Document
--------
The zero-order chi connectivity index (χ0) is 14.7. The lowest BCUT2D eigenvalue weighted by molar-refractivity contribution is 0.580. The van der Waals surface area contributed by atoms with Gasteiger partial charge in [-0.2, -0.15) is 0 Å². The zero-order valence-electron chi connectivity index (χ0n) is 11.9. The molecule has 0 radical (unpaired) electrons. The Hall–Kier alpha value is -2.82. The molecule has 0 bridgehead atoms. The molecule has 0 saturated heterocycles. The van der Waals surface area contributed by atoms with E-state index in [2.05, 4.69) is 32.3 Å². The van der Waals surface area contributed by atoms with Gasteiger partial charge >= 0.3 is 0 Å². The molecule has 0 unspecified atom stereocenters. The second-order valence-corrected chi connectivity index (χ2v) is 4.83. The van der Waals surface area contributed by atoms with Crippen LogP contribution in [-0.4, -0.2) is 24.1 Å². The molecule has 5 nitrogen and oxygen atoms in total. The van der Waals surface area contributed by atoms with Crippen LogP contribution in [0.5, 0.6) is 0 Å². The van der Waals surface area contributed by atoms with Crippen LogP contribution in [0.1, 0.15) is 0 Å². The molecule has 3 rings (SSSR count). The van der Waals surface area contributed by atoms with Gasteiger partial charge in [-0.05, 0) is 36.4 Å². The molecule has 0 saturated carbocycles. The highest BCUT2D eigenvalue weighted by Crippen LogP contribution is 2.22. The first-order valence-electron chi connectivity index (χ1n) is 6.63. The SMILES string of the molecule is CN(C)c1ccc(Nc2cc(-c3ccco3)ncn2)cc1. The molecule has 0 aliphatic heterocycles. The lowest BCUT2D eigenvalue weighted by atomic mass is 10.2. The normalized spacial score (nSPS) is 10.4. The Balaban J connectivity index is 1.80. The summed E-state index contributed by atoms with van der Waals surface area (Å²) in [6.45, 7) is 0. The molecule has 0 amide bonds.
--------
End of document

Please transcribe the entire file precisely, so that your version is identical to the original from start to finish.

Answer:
The zero-order chi connectivity index (χ0) is 14.7. The lowest BCUT2D eigenvalue weighted by molar-refractivity contribution is 0.580. The van der Waals surface area contributed by atoms with Gasteiger partial charge in [-0.2, -0.15) is 0 Å². The zero-order valence-electron chi connectivity index (χ0n) is 11.9. The molecule has 0 radical (unpaired) electrons. The Hall–Kier alpha value is -2.82. The molecule has 0 bridgehead atoms. The molecule has 0 saturated heterocycles. The van der Waals surface area contributed by atoms with E-state index in [2.05, 4.69) is 32.3 Å². The van der Waals surface area contributed by atoms with Gasteiger partial charge >= 0.3 is 0 Å². The molecule has 0 unspecified atom stereocenters. The second-order valence-corrected chi connectivity index (χ2v) is 4.83. The van der Waals surface area contributed by atoms with Crippen LogP contribution in [-0.4, -0.2) is 24.1 Å². The molecule has 5 nitrogen and oxygen atoms in total. The van der Waals surface area contributed by atoms with Crippen LogP contribution in [0.5, 0.6) is 0 Å². The van der Waals surface area contributed by atoms with Crippen LogP contribution in [0.1, 0.15) is 0 Å². The molecule has 3 rings (SSSR count). The van der Waals surface area contributed by atoms with Gasteiger partial charge in [-0.05, 0) is 36.4 Å². The molecule has 0 saturated carbocycles. The highest BCUT2D eigenvalue weighted by Crippen LogP contribution is 2.22. The first-order valence-electron chi connectivity index (χ1n) is 6.63. The SMILES string of the molecule is CN(C)c1ccc(Nc2cc(-c3ccco3)ncn2)cc1. The molecule has 0 aliphatic heterocycles. The lowest BCUT2D eigenvalue weighted by atomic mass is 10.2. The normalized spacial score (nSPS) is 10.4. The Balaban J connectivity index is 1.80. The summed E-state index contributed by atoms with van der Waals surface area (Å²) in [6.45, 7) is 0. The molecule has 0 amide bonds.